Not The Bees said:
If a show has to wait until it's out on DVD to find out if anyone liked it, and not ratings on TV, I think the show might be doomed from the start. Or perhaps I'm wrong, I thought shows generated money from ratings and ad revenue, and then DVD sales, merchandising, and other such things?
They do, though it seems the amount by which shows rely on DVD sales has risen over the years. I still see this as a failure to adapt to the digital marketplace.
 

Tyranicus

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Feb 8, 2008
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Sure blame "piracy" for having an incredibly boring ass show and a main character who is rough on the eyes.
 

seris

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Oct 14, 2013
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maybe if the content was available online right at air time people wouldnt pirate the show. and stop asking me for my cable tv provider login just to watch your shows, just to verify that i have a cable tv plan.
 

FoolKiller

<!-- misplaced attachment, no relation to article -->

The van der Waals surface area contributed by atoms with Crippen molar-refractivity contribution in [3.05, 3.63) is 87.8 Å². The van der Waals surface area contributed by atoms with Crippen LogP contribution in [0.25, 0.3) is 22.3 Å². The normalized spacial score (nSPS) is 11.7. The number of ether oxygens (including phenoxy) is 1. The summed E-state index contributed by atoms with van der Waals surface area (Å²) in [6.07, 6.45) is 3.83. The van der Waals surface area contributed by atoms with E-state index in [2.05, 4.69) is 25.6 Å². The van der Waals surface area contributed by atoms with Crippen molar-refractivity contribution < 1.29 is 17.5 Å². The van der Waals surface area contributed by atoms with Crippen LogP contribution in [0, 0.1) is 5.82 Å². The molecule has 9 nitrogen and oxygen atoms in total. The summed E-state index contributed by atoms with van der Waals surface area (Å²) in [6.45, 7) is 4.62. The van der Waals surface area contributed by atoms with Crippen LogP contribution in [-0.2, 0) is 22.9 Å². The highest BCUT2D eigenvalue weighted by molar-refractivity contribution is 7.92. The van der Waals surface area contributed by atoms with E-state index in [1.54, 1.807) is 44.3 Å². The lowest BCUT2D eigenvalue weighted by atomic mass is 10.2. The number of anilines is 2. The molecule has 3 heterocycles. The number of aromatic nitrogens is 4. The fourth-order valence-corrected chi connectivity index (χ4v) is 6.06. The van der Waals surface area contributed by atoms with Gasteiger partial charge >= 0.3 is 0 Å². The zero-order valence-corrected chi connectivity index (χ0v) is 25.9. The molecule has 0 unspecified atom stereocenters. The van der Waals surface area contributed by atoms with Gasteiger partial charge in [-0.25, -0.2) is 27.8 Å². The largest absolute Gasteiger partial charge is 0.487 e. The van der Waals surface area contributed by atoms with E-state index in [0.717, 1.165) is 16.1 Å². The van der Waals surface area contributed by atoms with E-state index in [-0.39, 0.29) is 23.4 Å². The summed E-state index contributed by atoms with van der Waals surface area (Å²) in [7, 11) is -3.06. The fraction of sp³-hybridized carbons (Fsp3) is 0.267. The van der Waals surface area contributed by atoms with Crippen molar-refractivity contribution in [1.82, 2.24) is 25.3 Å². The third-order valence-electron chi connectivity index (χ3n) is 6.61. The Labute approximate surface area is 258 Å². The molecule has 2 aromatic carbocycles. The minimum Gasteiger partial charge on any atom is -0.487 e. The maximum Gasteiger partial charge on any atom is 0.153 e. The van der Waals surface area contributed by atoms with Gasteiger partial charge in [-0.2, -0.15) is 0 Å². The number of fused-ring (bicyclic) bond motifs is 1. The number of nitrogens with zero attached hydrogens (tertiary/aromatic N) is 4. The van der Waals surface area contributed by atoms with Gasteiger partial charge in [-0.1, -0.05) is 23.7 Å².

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Feb 8, 2008
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I would watch the commercials and all, but I don't really have the ability to watch two shows at once. Everyone here has already mentioned other issues. How do I watch two shows I like on different channels at the same time?

Another problem is here in Canada if I decide to watch the episode later on their website the stupid thing does two things wrong:

1. There is a commercial even before the episode starts. Even with regular cable TV I wouldn't watch this. Now you expect me to deal with that.

2. The website has a lot of issues crashing. This is true of CTV. I'll be halfway through an episode and have watched 3 to 4 commercials. If the feed crashes, then I have to start again. Clicking the correct location in the episode means I have to watch all the commercials again. I've tried it. I ended up spending 45 minutes on a half hour show. This just doesn't cut it.